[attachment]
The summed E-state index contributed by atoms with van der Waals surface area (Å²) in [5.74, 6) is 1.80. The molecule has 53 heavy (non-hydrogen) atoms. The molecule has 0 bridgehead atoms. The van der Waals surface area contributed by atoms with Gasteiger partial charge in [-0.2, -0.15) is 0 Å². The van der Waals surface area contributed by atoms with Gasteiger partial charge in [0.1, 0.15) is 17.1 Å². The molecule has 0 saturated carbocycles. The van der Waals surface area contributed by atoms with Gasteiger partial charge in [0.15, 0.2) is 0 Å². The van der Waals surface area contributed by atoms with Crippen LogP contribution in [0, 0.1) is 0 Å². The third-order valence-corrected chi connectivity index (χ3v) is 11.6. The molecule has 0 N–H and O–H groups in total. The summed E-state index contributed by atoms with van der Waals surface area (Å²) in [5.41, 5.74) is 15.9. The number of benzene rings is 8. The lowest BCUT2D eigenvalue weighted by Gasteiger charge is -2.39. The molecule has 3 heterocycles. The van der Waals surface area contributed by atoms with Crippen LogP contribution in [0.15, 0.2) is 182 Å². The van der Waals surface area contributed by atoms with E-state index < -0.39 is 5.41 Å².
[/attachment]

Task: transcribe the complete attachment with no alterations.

The summed E-state index contributed by atoms with van der Waals surface area (Å²) in [5.74, 6) is 1.80. The molecule has 53 heavy (non-hydrogen) atoms. The molecule has 0 bridgehead atoms. The van der Waals surface area contributed by atoms with Gasteiger partial charge in [-0.2, -0.15) is 0 Å². The van der Waals surface area contributed by atoms with Gasteiger partial charge in [0.1, 0.15) is 17.1 Å². The molecule has 0 saturated carbocycles. The van der Waals surface area contributed by atoms with Gasteiger partial charge in [0.15, 0.2) is 0 Å². The van der Waals surface area contributed by atoms with Crippen LogP contribution in [0, 0.1) is 0 Å². The third-order valence-corrected chi connectivity index (χ3v) is 11.6. The molecule has 0 N–H and O–H groups in total. The summed E-state index contributed by atoms with van der Waals surface area (Å²) in [5.41, 5.74) is 15.9. The number of benzene rings is 8. The lowest BCUT2D eigenvalue weighted by Gasteiger charge is -2.39. The molecule has 3 heterocycles. The van der Waals surface area contributed by atoms with Crippen LogP contribution in [0.15, 0.2) is 182 Å². The van der Waals surface area contributed by atoms with E-state index < -0.39 is 5.41 Å².